The RTB offer two options for dispute resolution:

1. Mediation – this is a fast and free service where an independent mediator helps a landlord and tenant come to an agreement. Mediation can also be done via telephone, which is a faster and more convenient option.

2. Adjudication – this involves a hearing before an independent adjudicator, where both the landlord and tenant present their evidence and the adjudicator makes a binding decision. The fee for adjudication is €15 for an online application and €25 for a paper application. If a landlord or tenant is unhappy with the outcome of either mediation or adjudication, they can refer their case to a tenancy tribunal, who are appointed to review the case and evidence from the beginning and make a final decision. The maximum amount of damages that can be awarded to either side in a dispute is €20,000.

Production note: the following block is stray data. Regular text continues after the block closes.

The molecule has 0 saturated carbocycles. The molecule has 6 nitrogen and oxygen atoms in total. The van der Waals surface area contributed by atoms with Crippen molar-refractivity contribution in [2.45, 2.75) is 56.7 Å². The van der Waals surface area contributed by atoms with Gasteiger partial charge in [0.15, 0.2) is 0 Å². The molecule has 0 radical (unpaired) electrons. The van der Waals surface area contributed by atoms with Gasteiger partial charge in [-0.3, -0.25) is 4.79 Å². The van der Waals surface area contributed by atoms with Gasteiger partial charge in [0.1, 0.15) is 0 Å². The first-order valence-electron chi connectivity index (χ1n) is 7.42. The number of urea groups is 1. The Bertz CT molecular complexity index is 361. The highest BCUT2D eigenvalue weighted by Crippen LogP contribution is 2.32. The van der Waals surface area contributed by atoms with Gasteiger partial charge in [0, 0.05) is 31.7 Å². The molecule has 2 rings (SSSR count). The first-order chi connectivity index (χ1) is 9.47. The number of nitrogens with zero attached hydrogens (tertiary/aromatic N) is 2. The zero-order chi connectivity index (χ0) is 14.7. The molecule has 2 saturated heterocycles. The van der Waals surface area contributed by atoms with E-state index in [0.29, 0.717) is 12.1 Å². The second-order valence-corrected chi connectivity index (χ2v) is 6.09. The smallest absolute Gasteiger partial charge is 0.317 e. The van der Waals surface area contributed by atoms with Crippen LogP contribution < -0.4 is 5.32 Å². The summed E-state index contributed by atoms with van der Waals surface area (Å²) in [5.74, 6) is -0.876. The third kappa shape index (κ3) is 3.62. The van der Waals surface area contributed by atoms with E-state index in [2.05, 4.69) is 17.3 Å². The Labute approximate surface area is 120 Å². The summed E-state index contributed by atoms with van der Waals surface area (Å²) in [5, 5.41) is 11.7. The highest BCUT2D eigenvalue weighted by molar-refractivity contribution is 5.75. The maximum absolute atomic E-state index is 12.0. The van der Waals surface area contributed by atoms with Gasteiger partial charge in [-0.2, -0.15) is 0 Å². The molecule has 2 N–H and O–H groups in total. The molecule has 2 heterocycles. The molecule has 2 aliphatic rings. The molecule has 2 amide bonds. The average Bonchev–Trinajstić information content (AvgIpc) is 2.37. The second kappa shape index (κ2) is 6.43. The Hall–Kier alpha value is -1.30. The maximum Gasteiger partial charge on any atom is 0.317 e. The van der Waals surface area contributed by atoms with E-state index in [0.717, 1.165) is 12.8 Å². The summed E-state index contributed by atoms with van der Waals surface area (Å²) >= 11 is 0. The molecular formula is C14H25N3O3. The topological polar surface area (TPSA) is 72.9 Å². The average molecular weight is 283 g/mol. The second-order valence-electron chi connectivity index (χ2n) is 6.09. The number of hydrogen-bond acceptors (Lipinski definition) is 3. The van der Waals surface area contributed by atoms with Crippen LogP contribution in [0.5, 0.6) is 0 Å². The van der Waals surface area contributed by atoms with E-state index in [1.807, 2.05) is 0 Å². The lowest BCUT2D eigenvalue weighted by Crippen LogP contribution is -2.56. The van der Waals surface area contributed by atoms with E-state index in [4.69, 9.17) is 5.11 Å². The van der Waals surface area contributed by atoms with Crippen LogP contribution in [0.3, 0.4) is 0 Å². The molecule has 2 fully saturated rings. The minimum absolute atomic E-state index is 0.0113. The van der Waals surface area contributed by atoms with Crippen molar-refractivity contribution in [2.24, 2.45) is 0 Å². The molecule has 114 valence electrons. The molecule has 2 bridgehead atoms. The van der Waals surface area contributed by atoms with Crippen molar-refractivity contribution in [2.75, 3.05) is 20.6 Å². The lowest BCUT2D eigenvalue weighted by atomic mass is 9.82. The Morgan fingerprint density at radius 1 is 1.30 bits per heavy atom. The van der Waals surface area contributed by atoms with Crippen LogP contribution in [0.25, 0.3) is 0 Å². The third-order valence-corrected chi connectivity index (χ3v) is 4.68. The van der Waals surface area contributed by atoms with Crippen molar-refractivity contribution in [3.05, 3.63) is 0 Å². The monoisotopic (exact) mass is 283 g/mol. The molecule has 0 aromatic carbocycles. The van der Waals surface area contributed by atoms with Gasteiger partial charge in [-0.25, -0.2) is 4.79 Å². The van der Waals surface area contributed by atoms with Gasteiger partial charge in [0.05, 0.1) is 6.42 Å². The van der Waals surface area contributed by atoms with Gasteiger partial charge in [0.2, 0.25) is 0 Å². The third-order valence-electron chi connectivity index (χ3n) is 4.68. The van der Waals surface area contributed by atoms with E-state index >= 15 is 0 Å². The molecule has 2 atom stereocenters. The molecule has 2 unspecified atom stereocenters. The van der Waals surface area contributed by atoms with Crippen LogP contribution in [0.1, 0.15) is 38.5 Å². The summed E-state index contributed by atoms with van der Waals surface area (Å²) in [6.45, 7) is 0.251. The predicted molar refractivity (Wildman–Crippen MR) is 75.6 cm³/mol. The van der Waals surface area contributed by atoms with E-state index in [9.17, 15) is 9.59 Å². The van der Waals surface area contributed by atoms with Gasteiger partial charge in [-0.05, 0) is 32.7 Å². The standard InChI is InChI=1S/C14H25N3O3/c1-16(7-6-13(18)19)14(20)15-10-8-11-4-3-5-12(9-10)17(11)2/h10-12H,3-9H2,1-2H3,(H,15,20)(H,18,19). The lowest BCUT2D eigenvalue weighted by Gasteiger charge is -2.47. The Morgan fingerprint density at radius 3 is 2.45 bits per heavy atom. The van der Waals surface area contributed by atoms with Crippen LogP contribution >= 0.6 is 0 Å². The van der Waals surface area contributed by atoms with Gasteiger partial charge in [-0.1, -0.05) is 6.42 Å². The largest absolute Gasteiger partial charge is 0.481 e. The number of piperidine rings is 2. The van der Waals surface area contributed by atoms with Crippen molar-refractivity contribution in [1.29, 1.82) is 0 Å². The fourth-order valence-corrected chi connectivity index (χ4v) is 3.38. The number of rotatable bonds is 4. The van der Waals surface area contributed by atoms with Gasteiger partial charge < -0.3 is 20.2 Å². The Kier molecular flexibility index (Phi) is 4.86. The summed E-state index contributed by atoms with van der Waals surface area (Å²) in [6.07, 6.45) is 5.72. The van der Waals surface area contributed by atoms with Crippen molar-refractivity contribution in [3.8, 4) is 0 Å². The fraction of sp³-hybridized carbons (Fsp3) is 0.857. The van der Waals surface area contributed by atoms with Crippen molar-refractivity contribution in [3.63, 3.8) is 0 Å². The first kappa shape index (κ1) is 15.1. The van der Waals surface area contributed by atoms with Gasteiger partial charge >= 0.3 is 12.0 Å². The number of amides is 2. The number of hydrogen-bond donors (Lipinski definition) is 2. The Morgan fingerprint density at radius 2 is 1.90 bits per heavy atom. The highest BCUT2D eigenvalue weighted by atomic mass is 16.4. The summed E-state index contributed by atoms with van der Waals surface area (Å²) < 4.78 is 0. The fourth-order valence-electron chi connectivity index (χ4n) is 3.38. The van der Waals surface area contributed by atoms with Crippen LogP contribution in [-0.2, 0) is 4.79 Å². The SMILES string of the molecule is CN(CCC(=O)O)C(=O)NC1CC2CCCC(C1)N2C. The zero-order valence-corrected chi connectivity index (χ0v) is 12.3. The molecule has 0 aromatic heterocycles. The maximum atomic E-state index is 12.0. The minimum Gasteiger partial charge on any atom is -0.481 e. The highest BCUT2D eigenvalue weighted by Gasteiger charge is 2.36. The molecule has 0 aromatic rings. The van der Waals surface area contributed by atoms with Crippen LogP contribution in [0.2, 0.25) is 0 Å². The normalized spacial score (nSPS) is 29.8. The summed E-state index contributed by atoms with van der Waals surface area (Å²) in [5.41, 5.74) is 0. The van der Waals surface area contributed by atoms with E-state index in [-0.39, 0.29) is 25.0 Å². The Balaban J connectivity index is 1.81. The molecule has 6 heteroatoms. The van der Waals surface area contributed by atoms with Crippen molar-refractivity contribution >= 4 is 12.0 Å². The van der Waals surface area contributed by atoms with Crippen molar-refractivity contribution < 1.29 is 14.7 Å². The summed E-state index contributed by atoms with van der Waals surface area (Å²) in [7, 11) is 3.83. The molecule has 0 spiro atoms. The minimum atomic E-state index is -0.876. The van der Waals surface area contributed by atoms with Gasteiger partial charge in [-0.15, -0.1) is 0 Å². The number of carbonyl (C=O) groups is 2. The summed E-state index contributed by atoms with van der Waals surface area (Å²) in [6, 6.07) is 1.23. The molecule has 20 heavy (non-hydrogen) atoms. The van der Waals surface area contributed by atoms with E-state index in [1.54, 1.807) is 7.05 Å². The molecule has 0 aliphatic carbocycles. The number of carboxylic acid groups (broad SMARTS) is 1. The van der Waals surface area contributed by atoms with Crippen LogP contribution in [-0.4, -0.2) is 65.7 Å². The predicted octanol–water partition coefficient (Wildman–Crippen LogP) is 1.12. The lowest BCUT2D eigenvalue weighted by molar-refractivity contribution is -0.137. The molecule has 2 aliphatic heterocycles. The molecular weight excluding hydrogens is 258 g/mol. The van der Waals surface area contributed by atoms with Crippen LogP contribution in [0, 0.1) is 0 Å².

The RTB also has very useful guidance for landlords and tenants in relation to their rights and obligations. These guides can be downloaded at www.rtb.ie.

Rent Review Dispute: What happens if the revised rent cannot be agreed with the landlord (or sometimes the tenant)?

If the new rent cannot be agreed, the lease will normally specify a procedure for resolving the disagreement. Usually, it will state that the parties should first try to agree on the appointment of an independent third party e.g. Chartered Surveyor specialising in valuation to determine the new rent. If the parties are unable to agree themselves a prospective third party, the lease usually provides for the appointment to be made by the President of the Society of Chartered Surveyors Ireland. The independent party will act either as an arbitrator or independent expert to determine the new rent.

The Society maintains panels of suitably qualified members which the President may consult when appointing or nominating persons to act as independent experts or arbitrators in relation to rent reviews.

The functions of the Society President under the terms of rent review clauses in leases, is strictly confined to the appointment/nomination of Arbitrators/Experts. The President will appoint a chartered surveyor with special training and experience to act as arbitrator or independent expert.